Representative Lauren Boebert (R-CO) was taken to the hospital on Tuesday due to an “acute blood clot” in her upper-left leg and was diagnosed with May-Thurner Syndrome, a rare condition that affects women more often than men.

Boebert, 37, was admitted to the UCHealth Medical Center of the Rockies in Loveland, Colorado. She was diagnosed after a CT Scan. She underwent surgery to have the clot removed. Her team told the press that the surgery was successful and that she is expected to make full recovery.

The May-Thurner Syndrome (MTS) causes severe swelling in the region of the body in which it forms. Medical experts say it is not deadly in itself, but it can lead to further complications. An entry for the disease on the National Institute of Health (NIH) website calls it a “seemingly rare yet clinically silent syndrome.”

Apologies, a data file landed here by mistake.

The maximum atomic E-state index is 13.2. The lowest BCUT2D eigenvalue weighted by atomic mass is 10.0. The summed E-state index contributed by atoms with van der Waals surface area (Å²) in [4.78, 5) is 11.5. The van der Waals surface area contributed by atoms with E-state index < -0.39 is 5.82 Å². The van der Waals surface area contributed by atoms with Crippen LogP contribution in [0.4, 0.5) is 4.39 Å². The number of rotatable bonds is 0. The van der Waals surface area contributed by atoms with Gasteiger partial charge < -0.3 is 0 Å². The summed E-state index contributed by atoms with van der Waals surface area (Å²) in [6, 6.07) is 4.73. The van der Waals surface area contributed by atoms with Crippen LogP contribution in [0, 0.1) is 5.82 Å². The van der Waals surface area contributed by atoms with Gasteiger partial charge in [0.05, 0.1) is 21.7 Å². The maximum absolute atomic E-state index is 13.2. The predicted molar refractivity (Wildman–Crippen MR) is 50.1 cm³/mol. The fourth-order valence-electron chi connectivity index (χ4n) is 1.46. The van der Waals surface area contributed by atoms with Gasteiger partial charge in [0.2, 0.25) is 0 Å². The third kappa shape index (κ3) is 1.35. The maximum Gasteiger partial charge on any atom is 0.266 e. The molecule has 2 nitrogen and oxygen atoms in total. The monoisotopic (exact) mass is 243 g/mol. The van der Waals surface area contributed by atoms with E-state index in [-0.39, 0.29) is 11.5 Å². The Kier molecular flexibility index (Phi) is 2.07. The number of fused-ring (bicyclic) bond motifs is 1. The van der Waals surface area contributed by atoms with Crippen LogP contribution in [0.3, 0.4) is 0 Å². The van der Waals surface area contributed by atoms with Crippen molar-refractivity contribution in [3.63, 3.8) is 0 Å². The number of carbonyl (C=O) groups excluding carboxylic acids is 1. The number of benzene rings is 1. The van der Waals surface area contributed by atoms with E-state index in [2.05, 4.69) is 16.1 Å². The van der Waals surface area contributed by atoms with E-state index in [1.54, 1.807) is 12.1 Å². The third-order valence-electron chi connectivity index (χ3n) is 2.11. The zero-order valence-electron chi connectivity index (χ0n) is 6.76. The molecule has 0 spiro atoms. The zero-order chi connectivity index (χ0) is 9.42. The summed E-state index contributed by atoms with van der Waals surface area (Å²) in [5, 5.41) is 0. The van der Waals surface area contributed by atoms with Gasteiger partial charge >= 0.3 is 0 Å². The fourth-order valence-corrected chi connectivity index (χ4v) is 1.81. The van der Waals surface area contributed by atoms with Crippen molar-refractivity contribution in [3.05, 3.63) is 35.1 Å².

“I want to thank Dr. Rebecca Bade and the entire team at UCHealth Medical Center of the Rockies for their great care and providing helpful insight on my recent diagnosis,” Boebert said. She added she was ready “to continue fighting for Colorado.”

As of Wednesday, Boebert was already back on the campaign trail, speaking to a crowd in Colorado’s Douglas County.

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She had thanked her followers on X earlier that day.

Boebert plans to campaign for Colorado’s 4th District, which is due to have an election in November. She is currently the representative of the 3rd District, but announced she plans to switch districts in December as the 4th has a bigger Republican constituency. Former representative Ken Buck (R) resigned from the 4th District seat on March 22nd.

As for the reason behind the switch, she explained she did not want to risk losing the 3rd District as it could “imperil the already very slim House Republican majority by resigning my current seat.” When Buck resigned, the GOP was reduced to a 218-213 majority in the House.

Shane Devine is a writer covering politics and business for VT and a regular guest on The Unusual Suspects. Follow Shane’s work here.

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